Friday, November 1, 2013

The Sharp End of French Diplomacy...


Passage Jouffroy

Where?  At le bouillion Chartier over in the 9th arrondissement just off les Grands Boulevards.

Why?  To celebrate a friend's birthday. He and his wife are Canadians.  They're visiting as part of his wife's World Tour in celebration of being able to retire.  It was our time to say goodbye to two nice people and to wish them well on their journeys.

Le bouillion Chartier is a grand place to eat.  The food is decent and the prices are light on the wallet.  If I were to dream of a timeless Parisian place to eat, with all the visual queues, proper food smells and filled with interesting people, this would be it.

Passage Jouffroy

Je prends le steak frites, s'il vous plait.  Et de la bière aussi.  Vous avez de la Kronenbourg?  Je n'aime pas la bière d'Allemagne.  Qu'est-ce qu'il faut faire?  Ah bon. La Kronenbourg, s'il vous plait.  Only to learn that Kronenbourg is actually brewed in Alsatian France.  It was tasty, too.

It was early enough in the afternoon that the Fall Sun had not yet set.  So the four of us decided to take a walk through the passage ways that riddle this part of town.  Starting with Passage Jouffroy we headed from the street back toward Hotel Chopin and... er... what's this then?  I'm instantly side-tracked.

Skulls.  Antlers. Des cannes de marche.  Oh, we have to go in, don't we?

Passage Jouffroy

The four of us stuff ourselves into a small shop.  A small well dressed man wearing glasses appeared from behind a tall counter at the back of the shop.  I couldn't help but notice his cataract-ed right eye.  Votre magasin est ouvert maintenent?  Oui, bien sur, he replied.  Alors...

We were surrounded by baskets and pull out drawers filled with walking canes.  The styles on offer were wide ranging and looked, in some cases, to be quite old.  A short conversation confirmed that, indeed, some were three or four hundred years of age.

Reaching into one of the display baskets, I asked if I could inspect a very interesting item.  It looked to be made of animal vertebrae stacked to form the cane and was topped by a beautiful skull.  The vertebrae were from sharks and the skull was vraiment carved ivory.  The price was in line with what I might be expected to pay for a 1939 Traction Avant in driving condition.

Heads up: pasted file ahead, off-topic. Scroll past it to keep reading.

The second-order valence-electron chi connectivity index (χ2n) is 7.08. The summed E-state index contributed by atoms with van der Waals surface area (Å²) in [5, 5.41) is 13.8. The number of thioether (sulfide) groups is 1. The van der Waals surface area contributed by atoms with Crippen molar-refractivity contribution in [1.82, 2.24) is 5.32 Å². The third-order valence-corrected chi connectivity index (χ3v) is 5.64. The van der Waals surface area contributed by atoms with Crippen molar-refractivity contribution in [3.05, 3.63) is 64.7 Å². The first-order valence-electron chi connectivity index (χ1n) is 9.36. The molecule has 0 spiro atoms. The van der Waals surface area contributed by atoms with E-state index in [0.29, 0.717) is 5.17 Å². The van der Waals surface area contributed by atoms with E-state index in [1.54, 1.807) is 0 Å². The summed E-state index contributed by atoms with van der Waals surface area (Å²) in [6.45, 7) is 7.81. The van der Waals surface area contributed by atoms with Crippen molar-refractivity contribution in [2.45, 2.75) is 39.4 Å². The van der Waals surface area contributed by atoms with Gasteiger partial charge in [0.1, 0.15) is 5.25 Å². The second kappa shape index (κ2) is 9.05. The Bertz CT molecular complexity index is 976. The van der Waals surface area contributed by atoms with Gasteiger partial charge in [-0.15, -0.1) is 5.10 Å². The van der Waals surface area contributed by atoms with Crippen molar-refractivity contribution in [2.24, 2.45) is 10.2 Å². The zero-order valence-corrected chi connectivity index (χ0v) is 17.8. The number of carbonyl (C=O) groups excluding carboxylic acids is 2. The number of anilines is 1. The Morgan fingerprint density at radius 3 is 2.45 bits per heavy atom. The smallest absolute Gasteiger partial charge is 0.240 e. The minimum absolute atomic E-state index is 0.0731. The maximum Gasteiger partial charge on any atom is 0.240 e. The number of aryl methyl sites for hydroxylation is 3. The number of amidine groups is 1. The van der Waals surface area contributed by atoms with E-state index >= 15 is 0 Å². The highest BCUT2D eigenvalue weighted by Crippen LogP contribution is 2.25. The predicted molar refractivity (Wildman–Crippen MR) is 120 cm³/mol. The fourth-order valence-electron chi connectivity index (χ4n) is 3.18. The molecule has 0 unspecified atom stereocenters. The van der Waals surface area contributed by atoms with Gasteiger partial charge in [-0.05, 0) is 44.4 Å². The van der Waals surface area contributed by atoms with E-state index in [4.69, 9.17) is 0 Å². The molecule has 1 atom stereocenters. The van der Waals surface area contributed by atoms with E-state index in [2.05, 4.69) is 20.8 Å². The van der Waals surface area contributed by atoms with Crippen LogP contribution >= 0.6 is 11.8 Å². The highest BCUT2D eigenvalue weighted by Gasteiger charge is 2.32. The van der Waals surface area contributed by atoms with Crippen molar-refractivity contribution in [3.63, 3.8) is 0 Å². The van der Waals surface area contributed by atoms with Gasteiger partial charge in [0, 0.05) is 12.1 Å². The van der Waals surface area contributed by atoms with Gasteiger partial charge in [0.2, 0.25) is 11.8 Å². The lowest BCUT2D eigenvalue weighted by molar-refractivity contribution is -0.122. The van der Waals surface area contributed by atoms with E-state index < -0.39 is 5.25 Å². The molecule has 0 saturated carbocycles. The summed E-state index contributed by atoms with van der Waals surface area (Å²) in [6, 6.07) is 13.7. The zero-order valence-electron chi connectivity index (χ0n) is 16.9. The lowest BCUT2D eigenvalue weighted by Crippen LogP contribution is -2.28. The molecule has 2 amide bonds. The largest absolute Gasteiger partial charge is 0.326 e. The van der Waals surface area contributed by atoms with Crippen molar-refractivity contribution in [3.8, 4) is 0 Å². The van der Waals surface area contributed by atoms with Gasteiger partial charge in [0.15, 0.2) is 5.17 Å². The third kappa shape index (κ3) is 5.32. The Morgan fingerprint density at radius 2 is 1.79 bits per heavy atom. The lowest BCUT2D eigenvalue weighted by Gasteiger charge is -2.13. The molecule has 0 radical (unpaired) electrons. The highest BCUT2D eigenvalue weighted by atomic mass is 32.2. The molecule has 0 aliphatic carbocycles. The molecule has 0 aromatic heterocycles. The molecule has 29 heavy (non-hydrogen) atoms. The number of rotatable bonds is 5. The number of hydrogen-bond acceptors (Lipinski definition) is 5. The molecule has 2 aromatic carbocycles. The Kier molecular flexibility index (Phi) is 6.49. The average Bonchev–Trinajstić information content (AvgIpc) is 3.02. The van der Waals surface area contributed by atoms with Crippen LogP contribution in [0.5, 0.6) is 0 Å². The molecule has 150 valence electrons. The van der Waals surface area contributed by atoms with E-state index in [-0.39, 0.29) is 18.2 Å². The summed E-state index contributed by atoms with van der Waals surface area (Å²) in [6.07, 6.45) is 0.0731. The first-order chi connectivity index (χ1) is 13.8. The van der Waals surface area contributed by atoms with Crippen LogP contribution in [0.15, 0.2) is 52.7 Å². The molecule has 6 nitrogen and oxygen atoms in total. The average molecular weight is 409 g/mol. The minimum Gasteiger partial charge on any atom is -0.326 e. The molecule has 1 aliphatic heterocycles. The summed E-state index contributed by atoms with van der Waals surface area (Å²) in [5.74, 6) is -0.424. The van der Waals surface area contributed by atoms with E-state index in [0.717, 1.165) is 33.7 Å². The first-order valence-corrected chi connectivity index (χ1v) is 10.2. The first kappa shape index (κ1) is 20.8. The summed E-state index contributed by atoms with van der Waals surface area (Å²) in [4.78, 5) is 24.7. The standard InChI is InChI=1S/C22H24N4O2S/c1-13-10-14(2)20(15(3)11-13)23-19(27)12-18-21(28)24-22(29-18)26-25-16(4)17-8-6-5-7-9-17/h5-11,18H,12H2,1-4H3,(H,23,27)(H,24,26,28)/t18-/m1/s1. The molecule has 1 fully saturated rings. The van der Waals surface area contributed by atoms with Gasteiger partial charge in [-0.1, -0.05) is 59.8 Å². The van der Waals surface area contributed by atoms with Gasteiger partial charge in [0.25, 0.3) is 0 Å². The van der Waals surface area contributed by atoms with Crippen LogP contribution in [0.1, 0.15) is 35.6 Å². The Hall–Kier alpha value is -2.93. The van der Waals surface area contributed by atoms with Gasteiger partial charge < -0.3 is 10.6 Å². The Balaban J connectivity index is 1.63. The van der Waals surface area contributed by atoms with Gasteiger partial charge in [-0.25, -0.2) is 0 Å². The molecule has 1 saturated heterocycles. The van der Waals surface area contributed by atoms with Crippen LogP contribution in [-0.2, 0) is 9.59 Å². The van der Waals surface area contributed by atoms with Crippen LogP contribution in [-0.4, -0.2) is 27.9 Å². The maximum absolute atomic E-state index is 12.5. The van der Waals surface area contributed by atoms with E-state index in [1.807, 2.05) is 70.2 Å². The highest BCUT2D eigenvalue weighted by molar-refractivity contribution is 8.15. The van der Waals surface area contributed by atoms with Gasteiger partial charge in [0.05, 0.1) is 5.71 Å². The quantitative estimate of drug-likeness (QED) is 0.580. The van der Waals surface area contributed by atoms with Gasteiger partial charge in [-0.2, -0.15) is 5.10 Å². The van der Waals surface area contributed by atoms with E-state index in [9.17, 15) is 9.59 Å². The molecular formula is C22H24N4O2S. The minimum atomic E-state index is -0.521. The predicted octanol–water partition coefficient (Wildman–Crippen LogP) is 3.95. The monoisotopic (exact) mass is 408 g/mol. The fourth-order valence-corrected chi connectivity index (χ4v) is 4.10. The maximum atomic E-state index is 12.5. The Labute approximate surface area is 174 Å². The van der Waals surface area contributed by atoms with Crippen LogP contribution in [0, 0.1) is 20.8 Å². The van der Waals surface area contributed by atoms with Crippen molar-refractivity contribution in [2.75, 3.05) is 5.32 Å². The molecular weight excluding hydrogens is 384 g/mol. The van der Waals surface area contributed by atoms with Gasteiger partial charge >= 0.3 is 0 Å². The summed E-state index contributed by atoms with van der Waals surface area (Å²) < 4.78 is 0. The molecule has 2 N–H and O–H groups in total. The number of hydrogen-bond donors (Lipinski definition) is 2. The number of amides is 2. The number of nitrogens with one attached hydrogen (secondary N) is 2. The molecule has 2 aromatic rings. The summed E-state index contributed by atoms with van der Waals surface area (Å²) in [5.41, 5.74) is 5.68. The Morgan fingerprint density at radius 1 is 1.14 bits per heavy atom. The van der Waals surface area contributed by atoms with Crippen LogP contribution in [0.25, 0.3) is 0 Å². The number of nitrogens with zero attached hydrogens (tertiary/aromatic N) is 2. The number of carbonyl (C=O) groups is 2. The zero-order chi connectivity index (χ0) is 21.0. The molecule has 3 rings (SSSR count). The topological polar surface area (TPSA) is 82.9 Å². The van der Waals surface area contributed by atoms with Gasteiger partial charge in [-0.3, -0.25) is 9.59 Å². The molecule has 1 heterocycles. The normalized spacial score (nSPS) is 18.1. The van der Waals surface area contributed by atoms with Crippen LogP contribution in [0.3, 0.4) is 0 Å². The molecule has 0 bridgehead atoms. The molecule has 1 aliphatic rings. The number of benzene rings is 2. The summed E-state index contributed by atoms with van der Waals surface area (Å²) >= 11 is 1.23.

Passage Jouffroy

The shopkeeper reached into one of the drawers and pulled out a gorgeous cane and... YIKES!  Faster than a blink of an eye, I found myself on the business end of a period epee.

Even as certain disembowelment and inevitable death hovered lightly at one of my lower shirt buttons, I couldn't help but notice the artful etching down the slender steel blade.  Hope rouse in my heart that the shopkeeper's Good Eye could gauge depth and distance.  I was looking Death straight... well... down the blade.

I figured that if I was going to die, it was a Good Day in any event.  Lunch had been fine.  Besides, not everyone could say they Passed to the Great Beyond at the blade of a 1700's epee that had been hand crafted for the art of dueling.

Death passed me by and the epee was returned to it's canne de marche.

A few more passes by Death were made as we were shown other blades, long and short, that hid well within other fine examples of cannes de marche.  Each time, lethal blades were thrust my direction.  Each time, I hoped his Good Eye remained keen and clear.

So this is how French diplomacy was conducted back in the day, eh?   No wonder it was so effective.

Passage Jouffroy

At the time I failed to wonder why it was I and only I that the shopkeeper directed his demonstrations.  There were, after all, three other people in the room with me.  Such thoughts only came later as Death Passed and moved Along His Way.

I learned that dueling was a common practice in Paris through the time of Napoleon III.  I wondered if we were about to re-engage the art of dueling right here in M.G.W. Segas and soon decided that must not be the case.  Yet, when it was time to leave, I was happy to walk through the front door alive and in one happy and relieved piece.

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